How many of us genuinely have to be connected to the cyber sphere 24/7? The need to be online is an addiction for some, and like most addictions it is one that can prove expensive. But here’s the thing: it doesn’t actually matter if you miss a social networking update by an hour or two. In fact, you could probably go a few days or even a week and find that the world hasn’t stopped turning and the sky is still where it was the last time you looked up. Your online social network will probably still be there too.
Similarly, emails don’t need to be answered immediately. For the self-employed and terminally busy it is extremely unproductive to drop everything to deal with emails as they pop into your inbox. Read and reply to them all just once or twice a day in a pair of 15-20 minute sessions and you’ll save yourself a load of time and maintain the focus on the main tasks.
Many of us are using the Internet to the detriment of genuine social interactions, awareness of our environments and even – in many ways ironically – productivity.
Even if you don’t use the Internet that much, you’ve got to agree that the high cost of running a phone is something you’d like to change.
Apps That Can Also Cut Your Phone Bill
Now, if you’re feeling a magnetic pull towards throwing money at your cell phone carrier, don’t worry. Your reaction is quite common, but if you’re experiencing a spark of realisation yet aren’t quite ready to part company with the mobile Internet that you only use for 4 minutes a day between the subway and your office, there are various tools you can use to keep your smartphone bill low.
For instance, you can employ Skype for phone calls over wireless networks on all mobile platforms, along with various other VOIP services such as Tango.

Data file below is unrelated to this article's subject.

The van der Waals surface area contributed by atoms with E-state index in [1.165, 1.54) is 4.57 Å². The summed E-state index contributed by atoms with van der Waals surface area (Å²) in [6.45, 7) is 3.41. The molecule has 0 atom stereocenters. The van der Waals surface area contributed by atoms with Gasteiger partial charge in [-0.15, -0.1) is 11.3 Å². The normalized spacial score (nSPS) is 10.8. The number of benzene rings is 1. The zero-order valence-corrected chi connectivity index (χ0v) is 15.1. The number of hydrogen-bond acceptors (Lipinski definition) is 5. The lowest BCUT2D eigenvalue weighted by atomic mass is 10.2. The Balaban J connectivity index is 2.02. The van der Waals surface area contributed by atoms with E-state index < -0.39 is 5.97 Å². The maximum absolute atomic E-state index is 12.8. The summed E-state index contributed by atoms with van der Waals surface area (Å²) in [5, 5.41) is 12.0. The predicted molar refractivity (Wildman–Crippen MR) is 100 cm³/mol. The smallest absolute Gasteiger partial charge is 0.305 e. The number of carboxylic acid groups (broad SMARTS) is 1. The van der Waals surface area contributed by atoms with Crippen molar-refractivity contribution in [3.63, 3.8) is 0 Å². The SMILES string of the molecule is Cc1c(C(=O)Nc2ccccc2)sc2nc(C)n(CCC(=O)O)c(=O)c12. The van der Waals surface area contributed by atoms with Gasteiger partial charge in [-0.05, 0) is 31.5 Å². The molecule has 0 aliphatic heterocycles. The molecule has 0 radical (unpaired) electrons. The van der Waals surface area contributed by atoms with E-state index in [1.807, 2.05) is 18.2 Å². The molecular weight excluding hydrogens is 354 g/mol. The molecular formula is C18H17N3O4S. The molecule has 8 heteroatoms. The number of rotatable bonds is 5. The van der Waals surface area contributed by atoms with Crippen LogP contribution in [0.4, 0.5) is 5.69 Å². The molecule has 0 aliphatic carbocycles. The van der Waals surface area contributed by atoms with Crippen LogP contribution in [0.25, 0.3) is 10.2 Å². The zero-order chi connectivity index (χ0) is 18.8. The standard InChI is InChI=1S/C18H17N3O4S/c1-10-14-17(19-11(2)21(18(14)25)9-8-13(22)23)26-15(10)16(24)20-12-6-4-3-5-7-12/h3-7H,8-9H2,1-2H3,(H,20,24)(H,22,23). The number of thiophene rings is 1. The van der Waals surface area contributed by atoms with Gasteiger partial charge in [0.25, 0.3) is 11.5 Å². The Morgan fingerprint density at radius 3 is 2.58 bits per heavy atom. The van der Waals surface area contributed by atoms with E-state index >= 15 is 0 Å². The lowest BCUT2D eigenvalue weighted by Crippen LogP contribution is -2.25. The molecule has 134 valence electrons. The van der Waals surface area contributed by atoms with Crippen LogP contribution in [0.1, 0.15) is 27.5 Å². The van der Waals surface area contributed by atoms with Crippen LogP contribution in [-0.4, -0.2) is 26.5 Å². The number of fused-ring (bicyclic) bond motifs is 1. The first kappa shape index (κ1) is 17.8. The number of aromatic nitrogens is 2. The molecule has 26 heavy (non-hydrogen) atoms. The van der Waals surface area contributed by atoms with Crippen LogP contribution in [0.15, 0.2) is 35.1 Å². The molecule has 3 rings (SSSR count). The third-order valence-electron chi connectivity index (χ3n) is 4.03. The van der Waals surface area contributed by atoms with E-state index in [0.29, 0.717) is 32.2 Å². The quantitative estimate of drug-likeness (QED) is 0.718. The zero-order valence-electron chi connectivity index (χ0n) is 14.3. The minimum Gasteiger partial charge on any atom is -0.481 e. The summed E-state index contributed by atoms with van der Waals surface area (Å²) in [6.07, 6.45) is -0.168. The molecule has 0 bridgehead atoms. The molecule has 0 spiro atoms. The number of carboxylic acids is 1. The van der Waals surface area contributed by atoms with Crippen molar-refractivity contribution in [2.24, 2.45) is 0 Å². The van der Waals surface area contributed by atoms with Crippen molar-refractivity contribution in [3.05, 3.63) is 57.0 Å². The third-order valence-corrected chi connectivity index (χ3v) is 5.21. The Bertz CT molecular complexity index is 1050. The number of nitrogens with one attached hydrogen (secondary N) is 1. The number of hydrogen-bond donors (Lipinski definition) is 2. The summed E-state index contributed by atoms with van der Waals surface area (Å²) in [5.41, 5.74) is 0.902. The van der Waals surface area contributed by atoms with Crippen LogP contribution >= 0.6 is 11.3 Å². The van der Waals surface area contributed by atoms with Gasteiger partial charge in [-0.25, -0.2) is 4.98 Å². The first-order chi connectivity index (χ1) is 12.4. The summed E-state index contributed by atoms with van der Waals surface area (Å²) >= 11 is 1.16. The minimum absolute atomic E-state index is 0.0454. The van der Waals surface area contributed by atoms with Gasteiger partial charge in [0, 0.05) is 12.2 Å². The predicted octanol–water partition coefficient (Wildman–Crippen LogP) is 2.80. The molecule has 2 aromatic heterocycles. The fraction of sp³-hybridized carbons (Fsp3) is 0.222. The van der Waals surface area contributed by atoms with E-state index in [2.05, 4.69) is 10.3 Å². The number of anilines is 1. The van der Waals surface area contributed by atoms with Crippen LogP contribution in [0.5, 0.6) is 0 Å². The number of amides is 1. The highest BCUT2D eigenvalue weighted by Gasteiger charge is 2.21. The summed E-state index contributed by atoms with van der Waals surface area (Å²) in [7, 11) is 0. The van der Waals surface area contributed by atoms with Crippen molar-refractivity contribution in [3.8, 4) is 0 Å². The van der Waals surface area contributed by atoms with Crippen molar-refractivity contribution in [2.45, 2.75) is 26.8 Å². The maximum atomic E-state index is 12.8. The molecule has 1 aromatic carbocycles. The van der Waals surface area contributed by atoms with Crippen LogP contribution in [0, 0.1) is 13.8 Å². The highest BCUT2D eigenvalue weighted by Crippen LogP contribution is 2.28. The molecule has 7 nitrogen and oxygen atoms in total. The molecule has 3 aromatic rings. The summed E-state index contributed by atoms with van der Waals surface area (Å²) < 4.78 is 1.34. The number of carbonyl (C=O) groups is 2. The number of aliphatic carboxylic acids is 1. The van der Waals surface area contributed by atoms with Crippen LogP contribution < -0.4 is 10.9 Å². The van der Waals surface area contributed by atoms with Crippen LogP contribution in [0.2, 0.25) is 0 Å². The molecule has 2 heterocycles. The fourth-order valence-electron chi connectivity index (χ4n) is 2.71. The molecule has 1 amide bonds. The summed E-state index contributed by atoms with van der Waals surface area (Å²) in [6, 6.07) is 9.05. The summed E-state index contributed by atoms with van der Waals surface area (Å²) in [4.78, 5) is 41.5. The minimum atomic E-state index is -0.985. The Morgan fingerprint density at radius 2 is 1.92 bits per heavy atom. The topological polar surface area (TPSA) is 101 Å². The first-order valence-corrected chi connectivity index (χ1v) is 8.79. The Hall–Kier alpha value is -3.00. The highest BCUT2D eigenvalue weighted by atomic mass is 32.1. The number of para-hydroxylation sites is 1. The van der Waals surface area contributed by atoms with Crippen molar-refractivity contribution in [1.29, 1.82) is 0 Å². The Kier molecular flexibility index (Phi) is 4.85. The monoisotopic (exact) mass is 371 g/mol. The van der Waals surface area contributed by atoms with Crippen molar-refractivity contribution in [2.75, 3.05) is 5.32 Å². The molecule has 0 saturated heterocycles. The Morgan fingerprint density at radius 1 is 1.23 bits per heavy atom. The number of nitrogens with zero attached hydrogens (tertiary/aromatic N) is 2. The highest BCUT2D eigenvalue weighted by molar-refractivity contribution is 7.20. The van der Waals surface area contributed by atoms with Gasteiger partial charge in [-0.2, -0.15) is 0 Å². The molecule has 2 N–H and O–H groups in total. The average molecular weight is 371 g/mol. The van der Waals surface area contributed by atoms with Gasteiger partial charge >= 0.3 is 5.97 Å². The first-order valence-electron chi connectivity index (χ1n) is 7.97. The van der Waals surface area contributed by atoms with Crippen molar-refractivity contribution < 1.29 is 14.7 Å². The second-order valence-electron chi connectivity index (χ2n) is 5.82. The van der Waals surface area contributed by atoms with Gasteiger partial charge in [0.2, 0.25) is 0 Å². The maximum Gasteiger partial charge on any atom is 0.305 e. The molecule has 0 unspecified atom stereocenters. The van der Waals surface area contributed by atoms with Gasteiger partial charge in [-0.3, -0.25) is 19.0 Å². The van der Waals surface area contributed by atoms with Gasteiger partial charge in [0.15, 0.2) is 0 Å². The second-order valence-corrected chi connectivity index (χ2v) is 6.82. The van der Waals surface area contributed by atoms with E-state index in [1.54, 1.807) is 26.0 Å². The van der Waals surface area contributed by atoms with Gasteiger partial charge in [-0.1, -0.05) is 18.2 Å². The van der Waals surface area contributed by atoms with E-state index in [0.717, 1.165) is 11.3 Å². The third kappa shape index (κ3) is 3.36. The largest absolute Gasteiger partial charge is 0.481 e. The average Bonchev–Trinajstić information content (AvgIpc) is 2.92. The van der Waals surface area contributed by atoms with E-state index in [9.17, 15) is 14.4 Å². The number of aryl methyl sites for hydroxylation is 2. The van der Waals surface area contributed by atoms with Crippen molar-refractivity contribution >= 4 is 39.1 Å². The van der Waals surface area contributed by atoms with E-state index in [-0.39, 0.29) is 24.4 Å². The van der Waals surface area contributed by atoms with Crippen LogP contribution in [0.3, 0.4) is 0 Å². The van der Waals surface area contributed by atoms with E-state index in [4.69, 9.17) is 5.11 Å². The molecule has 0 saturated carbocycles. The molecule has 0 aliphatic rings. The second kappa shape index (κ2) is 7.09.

Meanwhile, SMS is really becoming a thing of the past, limited to sending charitable donations and entering competitions. With Facebook Messenger, WhatsApp and BBM on virtually every mobile platform, you really don’t need SMS.
If you’re worried about managing your smartphone data use, meanwhile, iOS, Android and Windows Phone each have native tools that can be used to specify a maximum limit. This should ensure that you don’t get charged a ridiculous amount for going a few MB over the data cap.
You should also make the effort to disable mobile Internet whenever you’re not using it. Having your limit reached while you’re nowhere near your phone can be avoided, either by manually disabling or using a scheduling tool like Trigger. Many apps also have the option to only sync while the phone or tablet is connected to Wi-Fi: use these functions!
Use Your Smartphone Wisely & Save Money
The game is changing. If you’re paying for using mobile Internet, you really don’t need to be anymore; certainly not in metropolitan areas and travel hubs.
Sure, you might need access to the cloud to enjoy your MP3 collection, or you might want to browse photos. For the former, however, you should really have your tunes on your phone (especially if you’re a city commuter) and for the latter, well, you could just make sure you have your favourite photos saved to your device. Want to share them with a friend? Here’s an idea: do it later!
If you’re coming to the end of a contract, downgrade your tariff. Locked in? Contact your carrier anyway and tell them that your circumstances have changed.
Just like you should never buy a phone from your carrier, the time has come to stop handing them a virtual blank cheque every month. Forget mobile Internet: use public Wi-Fi, save money, and use it wisely!
Image Credit: Woman calling while calculating bills in kitchen via Shutterstock, Two young people watching a smartphone in a cafe via Shutterstock